You are hereABC News: Suit Reveals Ties Among Radical Abortion Opponents

ABC News: Suit Reveals Ties Among Radical Abortion Opponents


-By Roxana Hegeman (Associated Press)

January 27, 2013- A lawsuit against a Kansas woman who publicly proclaimed her admiration for the man who gunned down one of the country's few late-term abortion providers is revealing the unwavering support a small group of radical anti-abortion activists has for the imprisoned killer despite an ongoing federal investigation into the 2009 slaying.

Though no federal indictments have been handed down by a grand jury investigating whether Dr. George Tiller's death was connected to a broader case involving extreme anti-abortion activists, the lawsuit against Angel Dillard is one indication the Justice Department is taking a more heavy handed approach to perceived threats to abortion providers. In addition to alleging Dillard, of Valley Center, sent a threatening letter in 2011 to another Wichita doctor who was training to offer abortions, the lawsuit also highlights Dillard's relationship with Scott Roeder, the man convicted of fatally shooting Tiller at the physician's church.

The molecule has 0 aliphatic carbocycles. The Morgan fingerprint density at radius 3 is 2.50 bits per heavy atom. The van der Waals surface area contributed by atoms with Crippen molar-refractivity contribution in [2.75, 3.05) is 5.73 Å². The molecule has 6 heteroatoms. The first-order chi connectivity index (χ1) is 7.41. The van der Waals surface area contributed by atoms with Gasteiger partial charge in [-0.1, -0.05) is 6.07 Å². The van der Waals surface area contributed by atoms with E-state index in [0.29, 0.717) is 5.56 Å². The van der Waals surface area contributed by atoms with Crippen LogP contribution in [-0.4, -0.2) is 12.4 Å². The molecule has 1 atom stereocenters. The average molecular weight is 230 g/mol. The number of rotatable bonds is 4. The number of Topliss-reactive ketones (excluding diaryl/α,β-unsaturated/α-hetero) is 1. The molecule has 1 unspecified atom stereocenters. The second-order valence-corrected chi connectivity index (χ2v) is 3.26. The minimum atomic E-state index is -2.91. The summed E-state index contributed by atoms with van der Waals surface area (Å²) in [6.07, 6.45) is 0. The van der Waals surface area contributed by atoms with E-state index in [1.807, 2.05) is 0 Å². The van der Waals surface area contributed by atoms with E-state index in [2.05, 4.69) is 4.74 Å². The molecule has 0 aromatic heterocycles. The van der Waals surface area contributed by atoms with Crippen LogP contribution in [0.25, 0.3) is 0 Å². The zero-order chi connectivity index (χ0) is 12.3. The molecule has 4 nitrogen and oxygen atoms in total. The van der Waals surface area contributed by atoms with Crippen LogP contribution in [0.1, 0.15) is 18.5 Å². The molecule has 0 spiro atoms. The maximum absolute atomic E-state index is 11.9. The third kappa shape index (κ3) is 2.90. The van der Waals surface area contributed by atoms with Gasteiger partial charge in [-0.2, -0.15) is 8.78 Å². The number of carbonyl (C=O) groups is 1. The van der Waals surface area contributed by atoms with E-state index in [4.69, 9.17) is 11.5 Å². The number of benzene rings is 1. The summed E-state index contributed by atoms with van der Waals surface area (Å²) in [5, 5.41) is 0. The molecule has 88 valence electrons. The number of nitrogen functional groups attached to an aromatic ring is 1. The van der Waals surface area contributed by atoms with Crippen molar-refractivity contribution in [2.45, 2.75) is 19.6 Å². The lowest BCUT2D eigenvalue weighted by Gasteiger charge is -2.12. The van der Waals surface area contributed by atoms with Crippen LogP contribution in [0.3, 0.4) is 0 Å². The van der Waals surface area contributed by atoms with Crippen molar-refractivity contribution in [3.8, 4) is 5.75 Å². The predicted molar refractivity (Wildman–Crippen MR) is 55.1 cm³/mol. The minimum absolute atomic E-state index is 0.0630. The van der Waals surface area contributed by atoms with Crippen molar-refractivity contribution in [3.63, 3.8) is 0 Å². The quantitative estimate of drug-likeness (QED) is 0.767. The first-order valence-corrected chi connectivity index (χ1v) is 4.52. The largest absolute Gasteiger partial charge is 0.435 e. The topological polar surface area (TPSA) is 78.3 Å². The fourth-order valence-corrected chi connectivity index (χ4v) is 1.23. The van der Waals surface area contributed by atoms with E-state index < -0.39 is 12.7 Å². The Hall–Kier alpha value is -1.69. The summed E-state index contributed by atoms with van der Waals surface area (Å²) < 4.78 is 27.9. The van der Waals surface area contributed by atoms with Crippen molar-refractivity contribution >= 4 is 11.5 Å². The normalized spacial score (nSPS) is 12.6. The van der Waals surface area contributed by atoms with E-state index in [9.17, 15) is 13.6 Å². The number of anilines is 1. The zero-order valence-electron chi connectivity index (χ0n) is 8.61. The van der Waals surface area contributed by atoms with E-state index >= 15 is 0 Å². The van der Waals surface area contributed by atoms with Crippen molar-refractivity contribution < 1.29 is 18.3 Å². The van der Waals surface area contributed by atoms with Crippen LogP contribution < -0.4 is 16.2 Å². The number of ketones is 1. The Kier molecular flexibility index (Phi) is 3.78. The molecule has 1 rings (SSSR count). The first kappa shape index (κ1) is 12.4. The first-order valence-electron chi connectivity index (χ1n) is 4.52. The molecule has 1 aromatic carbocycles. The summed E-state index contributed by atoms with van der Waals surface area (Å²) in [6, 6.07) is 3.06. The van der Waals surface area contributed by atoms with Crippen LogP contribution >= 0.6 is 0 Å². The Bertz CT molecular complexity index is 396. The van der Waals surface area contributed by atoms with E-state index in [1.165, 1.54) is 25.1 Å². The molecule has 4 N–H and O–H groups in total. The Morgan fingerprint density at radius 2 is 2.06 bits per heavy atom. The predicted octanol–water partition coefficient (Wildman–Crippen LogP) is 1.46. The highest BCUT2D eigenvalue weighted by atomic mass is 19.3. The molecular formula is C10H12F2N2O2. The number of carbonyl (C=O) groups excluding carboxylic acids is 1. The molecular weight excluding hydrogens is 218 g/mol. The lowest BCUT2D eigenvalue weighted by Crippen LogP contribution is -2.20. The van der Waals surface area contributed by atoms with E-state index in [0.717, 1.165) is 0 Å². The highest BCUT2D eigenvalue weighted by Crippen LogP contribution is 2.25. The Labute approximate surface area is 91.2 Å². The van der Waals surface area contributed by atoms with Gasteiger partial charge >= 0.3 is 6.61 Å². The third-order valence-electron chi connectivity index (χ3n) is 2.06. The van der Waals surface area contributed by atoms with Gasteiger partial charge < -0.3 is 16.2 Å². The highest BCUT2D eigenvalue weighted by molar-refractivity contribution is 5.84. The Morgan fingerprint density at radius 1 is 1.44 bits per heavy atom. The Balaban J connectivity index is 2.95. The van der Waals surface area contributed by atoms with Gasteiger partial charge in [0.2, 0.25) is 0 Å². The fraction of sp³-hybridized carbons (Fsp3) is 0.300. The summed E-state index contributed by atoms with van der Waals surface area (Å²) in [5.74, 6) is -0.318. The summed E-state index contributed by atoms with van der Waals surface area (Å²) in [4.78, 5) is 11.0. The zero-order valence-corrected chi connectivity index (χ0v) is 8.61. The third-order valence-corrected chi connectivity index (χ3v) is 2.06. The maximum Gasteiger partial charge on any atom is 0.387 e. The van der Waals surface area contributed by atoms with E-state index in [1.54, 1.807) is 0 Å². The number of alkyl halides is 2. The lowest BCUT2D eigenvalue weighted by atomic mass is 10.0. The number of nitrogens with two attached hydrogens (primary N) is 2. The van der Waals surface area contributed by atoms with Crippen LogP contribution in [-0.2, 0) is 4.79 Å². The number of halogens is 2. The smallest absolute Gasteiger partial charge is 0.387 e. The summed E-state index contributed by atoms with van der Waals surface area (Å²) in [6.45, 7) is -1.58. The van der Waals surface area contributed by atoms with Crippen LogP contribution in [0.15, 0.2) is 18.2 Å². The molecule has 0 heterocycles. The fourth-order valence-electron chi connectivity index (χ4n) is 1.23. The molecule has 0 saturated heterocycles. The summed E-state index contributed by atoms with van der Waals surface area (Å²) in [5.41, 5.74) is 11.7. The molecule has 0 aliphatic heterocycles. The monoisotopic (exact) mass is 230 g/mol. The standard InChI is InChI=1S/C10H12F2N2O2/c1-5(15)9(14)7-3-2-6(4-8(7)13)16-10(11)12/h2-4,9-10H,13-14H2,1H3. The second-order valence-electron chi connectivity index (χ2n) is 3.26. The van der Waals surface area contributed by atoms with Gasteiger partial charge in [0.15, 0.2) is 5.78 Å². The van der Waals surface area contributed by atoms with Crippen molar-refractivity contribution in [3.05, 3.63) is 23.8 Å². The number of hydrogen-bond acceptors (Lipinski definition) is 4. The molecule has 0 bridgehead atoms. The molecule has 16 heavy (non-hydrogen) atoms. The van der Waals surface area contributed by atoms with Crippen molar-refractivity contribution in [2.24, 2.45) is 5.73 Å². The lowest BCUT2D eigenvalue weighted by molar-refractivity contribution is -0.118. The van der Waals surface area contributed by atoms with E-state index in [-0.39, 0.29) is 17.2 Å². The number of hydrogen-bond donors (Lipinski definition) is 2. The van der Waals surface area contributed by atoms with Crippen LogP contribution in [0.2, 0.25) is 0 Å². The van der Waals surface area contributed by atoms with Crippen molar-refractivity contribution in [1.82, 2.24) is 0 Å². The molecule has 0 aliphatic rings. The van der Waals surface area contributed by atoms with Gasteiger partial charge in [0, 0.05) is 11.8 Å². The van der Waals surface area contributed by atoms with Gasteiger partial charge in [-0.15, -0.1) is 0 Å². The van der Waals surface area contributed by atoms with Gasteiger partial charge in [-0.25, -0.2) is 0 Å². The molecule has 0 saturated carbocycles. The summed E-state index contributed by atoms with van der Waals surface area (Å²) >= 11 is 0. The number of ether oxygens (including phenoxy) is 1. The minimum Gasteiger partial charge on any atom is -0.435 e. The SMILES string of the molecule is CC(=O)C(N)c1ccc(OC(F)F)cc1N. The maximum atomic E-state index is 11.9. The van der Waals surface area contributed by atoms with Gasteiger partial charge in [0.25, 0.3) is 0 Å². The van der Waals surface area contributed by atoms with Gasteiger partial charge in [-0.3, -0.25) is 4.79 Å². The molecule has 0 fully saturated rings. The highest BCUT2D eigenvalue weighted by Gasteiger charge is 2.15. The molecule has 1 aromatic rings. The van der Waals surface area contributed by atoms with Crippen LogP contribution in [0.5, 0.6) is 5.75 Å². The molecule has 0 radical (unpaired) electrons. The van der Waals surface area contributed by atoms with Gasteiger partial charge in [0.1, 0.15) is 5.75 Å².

When Roeder opened fire on Tiller, he propelled himself to icon status among abortion opponent extremists — a status that hasn't wavered since he was sentenced to life in prison. A leader in the Army of God, which supports violence against abortion doctors, notes Roeder gets more correspondence than other imprisoned anti-abortion activists.

AP PhotoThis combination of undated file photos shows... View Full Size AP PhotoThis combination of undated file photos shows Scott Roeder, left, and Angel Dillard.
Hailed by militant anti-abortion forces as a "prisoner of Christ," Roeder has been spreading his radical views from a Kansas prison. Other extremists have gravitated to Roeder, visiting him in prison, sending him money and offering legal advice, court documents show.

Abortion rights supporters fear a disturbing pattern whereby imprisoned abortion opponents inspire others to commit further acts of violence against abortion providers and clinics. But radical anti-abortion activists contend the government is trying to suppress "serious opposition" to abortion by targeting Dillard.

"We are always concerned when extremists are getting together and spreading hate and encouraging others to engage in criminal activity," said Vicki Saporta, executive director of the National Abortion Federation, the professional association representing abortion providers.

A federal grand jury began investigating in 2010 whether Tiller's murder was connected to a larger case involving radical anti-abortion activists. Though no public charges have been filed, a spokeswoman for the Justice Department's Civil Rights Division, Dena Iverson, said the investigation is still open.

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